The luckiest place on earth

The world capital of superstition however is easily Las Vegas. The temples of superstition that are casinos are packed with people clutching at horseshoes, lucky rabbits feet, bedecked in lucky bracelets, lucky t-shirt, lucky hats and any other noun that the word ‘lucky’ can be jammed in front of. An entire sub-culture has evolved around the ‘lucky wardrobe’, with everyone from sportsmen to frequent flyers deploying their lucky underpants to prevent their plane from plummeting to the ground. Everyone bets on 7 (craps is famously built around the number 7, and the number isn’t mentioned during play), and avoids the number 13, which is of course unlucky for some. Many hotels in Vegas, and in fact across the world, don’t have a room thirteen, and sometimes even a thirteenth floor. This extreme avoidance of the world’s most lonely number results in the insanity of lift panels that jump from 12 to 14 and hotel floor plans that look like level one has an extra room. The word ‘lucky’ is plastered literally everywhere, from the name of tourist shops to the wording on the front of slot machines, and if you don’t see a leprechaun, pot of gold or four leaf clover on your stay, you obviously haven’t been.

The rest of the world is just plain odd

Some Turkish people believe that if they chew gum, it will turn to dead flesh. In China, lucky number 7 is replaced by lucky number 8, and red is the color of good fortune (brides wear red on their wedding day). And in Argentina, instead of touching wood, they will touch their left testicle (if they are in possession of one). Why such random and weird superstition prevail is completely down to the oddity of human nature.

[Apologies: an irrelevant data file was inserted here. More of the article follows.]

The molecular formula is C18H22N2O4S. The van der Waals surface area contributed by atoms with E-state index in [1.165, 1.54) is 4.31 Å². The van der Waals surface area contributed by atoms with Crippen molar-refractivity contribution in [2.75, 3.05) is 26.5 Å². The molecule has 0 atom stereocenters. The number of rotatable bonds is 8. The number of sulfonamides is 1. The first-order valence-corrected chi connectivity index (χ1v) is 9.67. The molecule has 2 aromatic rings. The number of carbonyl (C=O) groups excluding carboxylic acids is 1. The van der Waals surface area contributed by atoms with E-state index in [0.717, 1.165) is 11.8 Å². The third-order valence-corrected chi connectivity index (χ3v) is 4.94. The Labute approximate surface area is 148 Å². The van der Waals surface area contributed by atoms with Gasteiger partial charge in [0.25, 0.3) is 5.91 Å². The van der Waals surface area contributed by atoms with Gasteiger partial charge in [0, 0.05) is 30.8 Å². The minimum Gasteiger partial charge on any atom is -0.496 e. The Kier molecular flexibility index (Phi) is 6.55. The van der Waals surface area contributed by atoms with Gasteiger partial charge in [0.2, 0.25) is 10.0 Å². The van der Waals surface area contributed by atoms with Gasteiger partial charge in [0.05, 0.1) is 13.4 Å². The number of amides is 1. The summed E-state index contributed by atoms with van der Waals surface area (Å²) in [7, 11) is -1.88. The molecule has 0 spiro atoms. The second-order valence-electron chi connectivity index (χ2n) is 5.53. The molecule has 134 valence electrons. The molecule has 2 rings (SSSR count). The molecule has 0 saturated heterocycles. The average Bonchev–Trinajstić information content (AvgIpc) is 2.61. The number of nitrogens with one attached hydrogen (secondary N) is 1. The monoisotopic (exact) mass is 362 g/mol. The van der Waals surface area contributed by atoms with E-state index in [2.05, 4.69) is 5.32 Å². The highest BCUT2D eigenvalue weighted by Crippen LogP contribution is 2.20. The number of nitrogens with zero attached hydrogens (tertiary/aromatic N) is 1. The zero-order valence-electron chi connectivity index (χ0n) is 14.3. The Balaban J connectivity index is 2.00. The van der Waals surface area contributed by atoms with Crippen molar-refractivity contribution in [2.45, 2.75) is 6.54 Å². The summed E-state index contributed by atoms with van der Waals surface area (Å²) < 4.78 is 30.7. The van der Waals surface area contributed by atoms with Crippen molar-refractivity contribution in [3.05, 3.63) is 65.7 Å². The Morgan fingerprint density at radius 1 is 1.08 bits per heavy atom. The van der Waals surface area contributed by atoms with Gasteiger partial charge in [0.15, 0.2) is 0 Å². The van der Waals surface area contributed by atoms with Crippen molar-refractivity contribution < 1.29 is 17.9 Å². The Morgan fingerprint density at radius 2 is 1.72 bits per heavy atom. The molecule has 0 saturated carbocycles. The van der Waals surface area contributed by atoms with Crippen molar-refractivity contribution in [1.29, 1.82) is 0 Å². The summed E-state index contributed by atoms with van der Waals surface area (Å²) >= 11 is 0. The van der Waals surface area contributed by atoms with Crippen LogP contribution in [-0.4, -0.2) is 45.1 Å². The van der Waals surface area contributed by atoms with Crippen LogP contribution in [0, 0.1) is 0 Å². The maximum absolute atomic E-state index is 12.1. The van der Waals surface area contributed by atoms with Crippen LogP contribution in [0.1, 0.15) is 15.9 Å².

The most controversial thing that could be classed as a superstition however is religion. The great battle between science and creationism is a deep topic that would lengthen this article significantly, but it wouldn’t be the first time that religion has been called out as nothing more than a superstition, thanks to the inability to prove the existence of higher beings. We’d argue against this one however, as you wouldn’t see the inclusiveness, as well as division, that religion can promote. You wouldn’t see sane people turning out to worship a magpie every week and find great gravity and personal fulfillment from only wearing odd socks, so we’re firmly in the camp that religion certainly isn’t a superstition.

Whatever it is that we do, say, or observe when it comes to superstition, and however pointless it may seem, the reality is that superstition is simply a comforter, the warm blanket that keeps our brains from panicking when it’s all going wrong. A quick cross of the fingers is sometimes just enough to give us a little bit of hope in dire situations, and the sight of two sprightly magpies enough to turn a bad day into a good one. No matter how utterly unfounded and sometimes stupid superstitions cans be, they’re still a unique and deeply embedded part of the human psyche. Fingers crossed you enjoyed reading this and if not, I hope you break a leg falling into a mirror whilst saying cheers to a blind German under a ladder with a lonely magpie on your wooden head.